Successfully reported this slideshow.
We use your LinkedIn profile and activity data to personalize ads and to show you more relevant ads. You can change your ad preferences anytime.

From 3 districts to 103: Lessons learned and considerations for scaling up innovative QI approaches

54 views

Published on

JSI’s Universal Immunization through Improving Family Health Services (UI-FHS) project strengthens the immunization system in Ethiopia through the Reaching Every District using Quality Improvement (RED-QI) approach. RED-QI gives program managers and health workers tools to enable the timely identification and vaccination of every eligible child. A core set of activities in each district included training and post-training follow up through supportive supervision, review meetings, and exchange visits. Nearly 900 health facilities and 85 district health offices established Quality Improvement Teams (QIT) that identified problems and provided local solutions using data from the immunization program. JSI implemented RED-QI as a pilot project in three districts of Ethiopia and then scaled the approach from three to 103 districts. Two-thirds of the scale-up districts were in regions with low resources, fragile health systems, and populations that are largely nomadic. UI-FHS used an adaptive management approach to continuously learn and adapt RED-QI implementation to meet the needs of these particular contexts.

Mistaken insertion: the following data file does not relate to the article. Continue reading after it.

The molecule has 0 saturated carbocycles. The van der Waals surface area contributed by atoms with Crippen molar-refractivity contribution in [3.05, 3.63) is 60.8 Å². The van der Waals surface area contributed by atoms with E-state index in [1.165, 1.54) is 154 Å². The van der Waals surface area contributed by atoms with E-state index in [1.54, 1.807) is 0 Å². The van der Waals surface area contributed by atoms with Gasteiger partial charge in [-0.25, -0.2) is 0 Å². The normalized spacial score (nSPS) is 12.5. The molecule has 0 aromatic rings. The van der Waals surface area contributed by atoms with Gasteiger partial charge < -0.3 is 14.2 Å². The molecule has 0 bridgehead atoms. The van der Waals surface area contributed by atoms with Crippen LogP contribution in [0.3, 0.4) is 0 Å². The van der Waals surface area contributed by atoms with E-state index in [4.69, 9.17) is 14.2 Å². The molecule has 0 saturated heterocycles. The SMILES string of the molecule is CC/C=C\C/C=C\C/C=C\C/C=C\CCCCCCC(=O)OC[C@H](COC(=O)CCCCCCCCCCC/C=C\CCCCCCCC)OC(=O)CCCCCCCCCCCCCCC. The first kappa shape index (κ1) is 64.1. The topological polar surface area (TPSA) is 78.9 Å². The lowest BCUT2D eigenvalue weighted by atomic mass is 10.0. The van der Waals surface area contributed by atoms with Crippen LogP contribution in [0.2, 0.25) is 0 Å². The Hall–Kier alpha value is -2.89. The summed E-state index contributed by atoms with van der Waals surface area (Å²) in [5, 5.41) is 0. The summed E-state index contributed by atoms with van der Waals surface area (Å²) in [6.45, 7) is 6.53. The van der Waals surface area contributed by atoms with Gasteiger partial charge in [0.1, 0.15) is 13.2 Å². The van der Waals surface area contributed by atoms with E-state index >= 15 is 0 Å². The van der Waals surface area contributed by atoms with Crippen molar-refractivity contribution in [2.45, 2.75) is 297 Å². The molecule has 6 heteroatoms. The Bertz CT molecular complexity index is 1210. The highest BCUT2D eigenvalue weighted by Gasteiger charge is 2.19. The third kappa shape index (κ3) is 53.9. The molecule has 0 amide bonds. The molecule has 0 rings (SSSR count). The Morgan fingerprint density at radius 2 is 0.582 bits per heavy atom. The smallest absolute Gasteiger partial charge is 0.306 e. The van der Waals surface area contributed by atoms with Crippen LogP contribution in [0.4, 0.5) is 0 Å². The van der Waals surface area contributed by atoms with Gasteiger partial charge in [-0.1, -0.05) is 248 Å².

Findings suggested three key lessons in scaling up innovative QI approaches: 1) Scale up is facilitated if the approach can easily integrate into the existing health system. 2)The scale up model must be adapted based on context. 3) Capacity building requires orientation and iterative support.
It was concluded that integration into the existing health system was an essential step for scaling RED-QI. Implementers must also be willing to compromise on the fidelity of a technical approach to allow for organic adaptation. Lastly, capacity building requires ongoing, iterative support to reinforce classroom learning.
To learn more, visit uifhs.jsi.com
This poster is being presented at the CORE Group Global Health Practitioner Conference May 2019.
Authors: Tewodros Alemayehu; Adriana Almiñana; Lisa Oot; Natasha Kanagat; Quail Rogers-Bloch

Published in: Government & Nonprofit
  • Be the first to comment

  • Be the first to like this

From 3 districts to 103: Lessons learned and considerations for scaling up innovative QI approaches